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Thread: AR4.0.2 Smudge and Flat Knife Bug (?)

  1. #1
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    AR4.0.2 Smudge and Flat Knife Bug (?)

    Lima has excellent videos in the following thread which illustrate this behavior very clearly.
    http://www2.ambientdesign.com/forums...919#post441919
    It looked buggy so I'm questioning here. Basically: do this:

    1/ Put oil paint of the canvas with oil brush (or tube paint)
    2/ Use the smudge tool to move the paint out from the blob; it begins to pale as if taking on the white in the canvas (see illustration below).
    3/ Change to a zero-load flat knife (most settings - result will vary slightly, but generally same outcome) and work the smudged area.
    RESULT, the smudged area quickly takes on the original hue.

    Is this buggy, or expected behavior?
    Attached Thumbnails Attached Thumbnails Click image for larger version. 

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    Last edited by byroncallas; 03-18-2013 at 03:59 PM. Reason: Subscribe
    // "Appreciation fosters well-being. Be well." - Byron
    //
    My ArtRage Paintings Here
    // My Comprehensive AR4 & 3 Thread Here
    64 bit Win8Pro, 16GB Ram, Intel i7 Quad Core - 8 threads; Wacom Intuios 4

  2. #2
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    Hi Byron. What's happening here is that the color of the paint isn't changing, when you using the soft blender ( or other digital blending tools ) it artificially makes the paint more translucent as you smear the paint around, while maintaining the paint thickness. The palette knife ( flat and edge modes ) uses a different model as it's not a digital blender and it doesn't deal with transparency which is why it gets darker again.
    Dave
    Resident Bug-Hunter
    Ambient Design

  3. #3
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    One note on 'hue' - The hue of the paint isn't changing here, it's transparency is. There will be a minor visual shift in hue if the paper is not pure grey in colour (because the pigment is transparent you get a blend of the blue and the slight yellow of the paper) but the pigment itself has not changed hue at all.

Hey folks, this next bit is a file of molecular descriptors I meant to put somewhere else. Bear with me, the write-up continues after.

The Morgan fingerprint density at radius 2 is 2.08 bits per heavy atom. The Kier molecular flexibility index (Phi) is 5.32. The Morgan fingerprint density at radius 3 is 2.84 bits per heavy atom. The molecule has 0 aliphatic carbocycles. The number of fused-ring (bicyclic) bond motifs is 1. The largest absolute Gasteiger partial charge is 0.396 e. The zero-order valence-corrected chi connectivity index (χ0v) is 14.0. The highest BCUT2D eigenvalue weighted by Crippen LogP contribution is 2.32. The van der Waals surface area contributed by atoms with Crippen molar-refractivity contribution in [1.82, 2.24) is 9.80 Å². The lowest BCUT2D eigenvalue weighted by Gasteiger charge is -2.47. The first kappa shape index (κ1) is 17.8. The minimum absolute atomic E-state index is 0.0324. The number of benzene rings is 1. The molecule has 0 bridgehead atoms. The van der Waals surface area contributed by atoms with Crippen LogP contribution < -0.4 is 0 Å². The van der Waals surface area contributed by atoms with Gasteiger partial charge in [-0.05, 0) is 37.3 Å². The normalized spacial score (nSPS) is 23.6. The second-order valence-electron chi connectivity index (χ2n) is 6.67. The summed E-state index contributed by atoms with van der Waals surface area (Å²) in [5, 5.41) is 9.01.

Matt
    ArtRage UI
    Ambient Design.

  4. #4
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    Hi Dave, Matt: Thanks for the explanation. A change from opaque to transparent and back to opaque makes sense of the behavior. I hadn't thought of the soft blender as a transparency inducer, though I see it in practice all the time. I never connected the dots. Thanks for describing what is happening so clearly.
    // "Appreciation fosters well-being. Be well." - Byron
    //
    My ArtRage Paintings Here
    // My Comprehensive AR4 & 3 Thread Here
    64 bit Win8Pro, 16GB Ram, Intel i7 Quad Core - 8 threads; Wacom Intuios 4

  5. #5
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    Hi! I think IMHO that this is the soft to learn (and teach) color mixing. Mixing and blending colors with the flat knife tool, gives one the visual sensation of manualy making it, for real!!!

    The use of a viscous paint (liquidity) would increase this feeling. Digital paint viscosity is being researched by many...

    one example:
    https://wwwx.cs.unc.edu/~geom/papers/documents/dissertations/baxter04.pdf

    well, AR has this kind of viscous paint. Viscous paint this is the point with this post. I than started to experiment with the soft knife tool. These experiments are momentaneously focused on color mixing. There seems to be many possibilities, and also different findings that where not seem before. This transparency hue stuff is one of them, as Dave and Matt pointed out. Dealing with visual surface filigranas and odd findings brings us to understand what is going on and so be sure that what we are doing is reproducible. So, I'm posting this image with some questions included.

    I am posting this same thing in the other thread, just to close my participation there

    Thank you
    Attached Thumbnails Attached Thumbnails Click image for larger version. 

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    Last edited by Lima; 03-19-2013 at 09:15 AM.

  6. #6
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    Hi Lima,

    In the outlined part of your image, the soft palette knife has caused the paint to become translucent. If you were to place a layer underneath, then paint a different colour on the layer, you will see it starting to show through the paint. With the digital blenders we are able to make thick paint become translucent like this ( more of a digital effect than a realistic one ). When you then use the palette knife, it doesn't have the ability to do that, its blending is based on smearing around the paint thickness, using the colour of the paint and it ignores translucent paint. It's a limitation of the model basically. I hope this is of some help, let me know if you need any further information.
    Dave
    Resident Bug-Hunter
    Ambient Design

  7. #7
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    Byron, dear frriend, thanks for posting in this technical area

    Dave, thanks. Now I fully understood.

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